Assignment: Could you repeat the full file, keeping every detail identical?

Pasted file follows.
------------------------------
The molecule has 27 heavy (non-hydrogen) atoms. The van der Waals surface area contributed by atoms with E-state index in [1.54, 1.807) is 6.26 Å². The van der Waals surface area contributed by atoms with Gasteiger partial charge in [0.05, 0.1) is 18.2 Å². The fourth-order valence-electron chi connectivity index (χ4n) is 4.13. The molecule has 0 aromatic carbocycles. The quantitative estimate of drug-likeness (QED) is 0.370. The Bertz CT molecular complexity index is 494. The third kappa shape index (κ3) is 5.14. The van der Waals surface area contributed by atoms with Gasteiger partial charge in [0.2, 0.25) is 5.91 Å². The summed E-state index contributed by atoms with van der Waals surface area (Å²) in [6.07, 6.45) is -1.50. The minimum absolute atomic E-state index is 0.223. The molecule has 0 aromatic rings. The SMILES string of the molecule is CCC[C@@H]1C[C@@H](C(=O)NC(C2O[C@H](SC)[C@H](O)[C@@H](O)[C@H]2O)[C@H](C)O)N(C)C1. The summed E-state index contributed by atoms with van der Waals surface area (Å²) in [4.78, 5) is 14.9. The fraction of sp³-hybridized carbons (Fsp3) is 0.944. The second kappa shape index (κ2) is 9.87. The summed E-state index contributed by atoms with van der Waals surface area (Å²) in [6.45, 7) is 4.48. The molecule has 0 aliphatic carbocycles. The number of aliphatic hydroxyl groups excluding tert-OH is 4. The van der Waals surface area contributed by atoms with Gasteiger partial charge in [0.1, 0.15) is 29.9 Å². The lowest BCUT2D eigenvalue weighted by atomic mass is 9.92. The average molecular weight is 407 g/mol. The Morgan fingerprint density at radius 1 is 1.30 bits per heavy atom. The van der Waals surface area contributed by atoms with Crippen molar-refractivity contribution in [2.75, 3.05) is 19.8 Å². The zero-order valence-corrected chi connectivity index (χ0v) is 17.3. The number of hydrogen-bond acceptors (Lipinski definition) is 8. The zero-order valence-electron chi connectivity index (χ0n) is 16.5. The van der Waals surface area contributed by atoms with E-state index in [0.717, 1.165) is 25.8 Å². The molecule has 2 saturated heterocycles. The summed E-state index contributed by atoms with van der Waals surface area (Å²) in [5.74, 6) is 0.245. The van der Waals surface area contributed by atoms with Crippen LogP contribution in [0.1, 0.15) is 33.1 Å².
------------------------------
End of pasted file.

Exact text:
The molecule has 27 heavy (non-hydrogen) atoms. The van der Waals surface area contributed by atoms with E-state index in [1.54, 1.807) is 6.26 Å². The van der Waals surface area contributed by atoms with Gasteiger partial charge in [0.05, 0.1) is 18.2 Å². The fourth-order valence-electron chi connectivity index (χ4n) is 4.13. The molecule has 0 aromatic carbocycles. The quantitative estimate of drug-likeness (QED) is 0.370. The Bertz CT molecular complexity index is 494. The third kappa shape index (κ3) is 5.14. The van der Waals surface area contributed by atoms with Gasteiger partial charge in [0.2, 0.25) is 5.91 Å². The summed E-state index contributed by atoms with van der Waals surface area (Å²) in [6.07, 6.45) is -1.50. The minimum absolute atomic E-state index is 0.223. The molecule has 0 aromatic rings. The SMILES string of the molecule is CCC[C@@H]1C[C@@H](C(=O)NC(C2O[C@H](SC)[C@H](O)[C@@H](O)[C@H]2O)[C@H](C)O)N(C)C1. The summed E-state index contributed by atoms with van der Waals surface area (Å²) in [4.78, 5) is 14.9. The fraction of sp³-hybridized carbons (Fsp3) is 0.944. The second kappa shape index (κ2) is 9.87. The summed E-state index contributed by atoms with van der Waals surface area (Å²) in [6.45, 7) is 4.48. The molecule has 0 aliphatic carbocycles. The number of aliphatic hydroxyl groups excluding tert-OH is 4. The van der Waals surface area contributed by atoms with Gasteiger partial charge in [0.1, 0.15) is 29.9 Å². The lowest BCUT2D eigenvalue weighted by atomic mass is 9.92. The average molecular weight is 407 g/mol. The Morgan fingerprint density at radius 1 is 1.30 bits per heavy atom. The van der Waals surface area contributed by atoms with Crippen molar-refractivity contribution in [2.75, 3.05) is 19.8 Å². The zero-order valence-corrected chi connectivity index (χ0v) is 17.3. The number of hydrogen-bond acceptors (Lipinski definition) is 8. The zero-order valence-electron chi connectivity index (χ0n) is 16.5. The van der Waals surface area contributed by atoms with E-state index in [0.717, 1.165) is 25.8 Å². The molecule has 2 saturated heterocycles. The summed E-state index contributed by atoms with van der Waals surface area (Å²) in [5.74, 6) is 0.245. The van der Waals surface area contributed by atoms with Crippen LogP contribution in [0.1, 0.15) is 33.1 Å².